Millennial Scientific has been awarded a competitive Small Business Innovation Research (SBIR) Phase II grant from the National Center for Complementary and Integrative Health (NCCIH) National Institutes of Health (NIH). The grant will allow Millennial Scientific to develop and commercially deploy electrochemically modulated chromatography media for the selective removal of nuisance compounds during plant-based natural product processing.
Natural products are a rich source of compounds for drug discovery. Analysis of the US Food and Drug Administration (FDA) drug registry of the past thirty years shows that the origins of approximately 34% of medicines could be traced back to natural products or their direct derivatives. Despite this history of success, natural product samples are grossly underutilized for high throughput screening. A significant challenge for high throughput bioassay screening natural products against molecular targets is isolating a bioactive compound mixture free from interfering nuisance compounds. Common classes of nuisance compounds include tannins, phorbol esters, anionic (sulfated) polysaccharides and sterols, and saponins.
Electrochemically modulated liquid chromatography has been explored to manipulate the electrically conductive stationary phase material's interfacial properties (e.g., surface charge and oxidation state) by applying a voltage and tweaking it. This capability theoretically allows the stationary phase's composition to be tuned before or during the separation procedure and, thus, manipulates the interactions between the stationary phase and analytes. Various academic laboratories have investigated this technique for liquid chromatography using stationary phases comprising metal particles, synthetic graphite particles, or conductive polymer-coated inorganic particles. However, this technique has not been assessed for pre-liquid chromatography sample preparation using solid-phase extraction procedures. Further, sample preparation and chromatography products that exploit this mechanism are unavailable.
The products developed from this grant exploit the carbon microbeads' electrical properties to facilitate superior extraction and isolation of nuisance compounds called tannins in plant-based natural product extracts. Its electrically conductive surface allows manipulation of interfacial properties (e.g., surface charge and oxidation state) to attract or repel permanent or transient charges of compounds. Simultaneously its chemical composition enables non-covalent interactions due to pi bond stacking between aromatic rings of analyte and pi bond network on carbon nanomaterials. The understanding gained will also allow the development of methods for the selective removal of other nuisance compounds from natural product extracts. This grant will provide $1.5 million over 2 years.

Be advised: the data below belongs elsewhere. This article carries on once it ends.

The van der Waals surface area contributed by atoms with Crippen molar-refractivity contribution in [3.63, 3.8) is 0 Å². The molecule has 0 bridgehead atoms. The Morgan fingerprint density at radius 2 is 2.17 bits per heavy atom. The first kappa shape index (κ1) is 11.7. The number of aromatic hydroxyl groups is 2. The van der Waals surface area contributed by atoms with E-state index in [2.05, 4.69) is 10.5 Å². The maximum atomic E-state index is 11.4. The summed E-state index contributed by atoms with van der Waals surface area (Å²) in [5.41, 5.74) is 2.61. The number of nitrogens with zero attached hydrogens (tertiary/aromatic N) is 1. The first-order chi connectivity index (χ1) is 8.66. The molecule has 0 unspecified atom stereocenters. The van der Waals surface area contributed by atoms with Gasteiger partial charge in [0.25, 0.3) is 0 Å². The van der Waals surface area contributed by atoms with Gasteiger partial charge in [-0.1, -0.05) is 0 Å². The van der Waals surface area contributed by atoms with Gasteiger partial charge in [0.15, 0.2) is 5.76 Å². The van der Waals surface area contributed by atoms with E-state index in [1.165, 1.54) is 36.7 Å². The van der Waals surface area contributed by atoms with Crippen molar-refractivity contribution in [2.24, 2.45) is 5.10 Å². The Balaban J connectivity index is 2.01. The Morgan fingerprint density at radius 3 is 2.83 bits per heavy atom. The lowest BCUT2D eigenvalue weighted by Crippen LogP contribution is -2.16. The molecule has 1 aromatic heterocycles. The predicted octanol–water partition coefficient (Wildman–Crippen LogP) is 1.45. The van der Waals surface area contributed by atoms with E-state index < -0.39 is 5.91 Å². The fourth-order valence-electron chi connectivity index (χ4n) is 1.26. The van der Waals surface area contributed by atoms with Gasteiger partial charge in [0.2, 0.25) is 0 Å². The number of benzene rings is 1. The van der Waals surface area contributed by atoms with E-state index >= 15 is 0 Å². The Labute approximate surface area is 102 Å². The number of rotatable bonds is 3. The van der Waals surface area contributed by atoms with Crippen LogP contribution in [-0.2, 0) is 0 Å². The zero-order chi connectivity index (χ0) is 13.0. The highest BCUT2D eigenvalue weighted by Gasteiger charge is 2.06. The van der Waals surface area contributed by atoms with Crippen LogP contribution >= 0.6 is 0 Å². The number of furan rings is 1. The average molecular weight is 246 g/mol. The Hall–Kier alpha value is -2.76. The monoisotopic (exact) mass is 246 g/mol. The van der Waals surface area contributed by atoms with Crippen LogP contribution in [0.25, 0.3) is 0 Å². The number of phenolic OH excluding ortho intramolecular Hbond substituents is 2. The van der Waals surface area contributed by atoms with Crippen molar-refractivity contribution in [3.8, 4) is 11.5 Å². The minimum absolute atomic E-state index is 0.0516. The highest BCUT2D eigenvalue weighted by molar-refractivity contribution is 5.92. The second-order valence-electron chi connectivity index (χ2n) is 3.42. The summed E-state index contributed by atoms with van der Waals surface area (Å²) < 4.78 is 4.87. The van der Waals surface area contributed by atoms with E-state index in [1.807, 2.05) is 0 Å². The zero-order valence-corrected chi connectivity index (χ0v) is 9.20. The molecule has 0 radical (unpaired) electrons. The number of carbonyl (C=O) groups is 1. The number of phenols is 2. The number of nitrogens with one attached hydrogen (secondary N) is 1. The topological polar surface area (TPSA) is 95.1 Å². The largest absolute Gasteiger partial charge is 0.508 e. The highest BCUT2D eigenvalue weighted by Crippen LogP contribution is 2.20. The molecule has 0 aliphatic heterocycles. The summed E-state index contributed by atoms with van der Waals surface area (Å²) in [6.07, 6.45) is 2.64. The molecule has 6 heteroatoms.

"The grant will allow Millennial Scientific to leverage the capability of its patented materials and fabrication technologies to customize composition, structure, and function." Said Balaji Sitharaman, Ph.D. president. "According to NCCIH, Natural products are a source of diverse biologically active components. However, methods to identify bioactive natural products and their pharmacological mechanism(s) are often suboptimal or take too much time to be interfaced with modern screening platforms. NCCIH's current strategic initiatives focus on advancing the natural products research capabilities and removing bottlenecks stanching further exploration in the field."
The Phase II project's overall goal is to finalize the electrochemically controlled NanoPak-C cartridge product to allow its commercial launch. The substrates will be coated with electrically-conducting all-carbon spherical microparticles synthesized using natural micro-graphite. This substrate is a customized extraction unit that will facilitate the selective removal of tannins from plant extracts under an applied low electric field. The proposed technology will attract customers whose analysis requirements fall outside the capabilities of current solid-phase extraction materials and those seeking faster, more efficient analysis at a lower cost and with decreased reagents and consumable usage. It will also attract customers seeking next-generation performance capabilities to remove nuisance compounds from natural product extracts.
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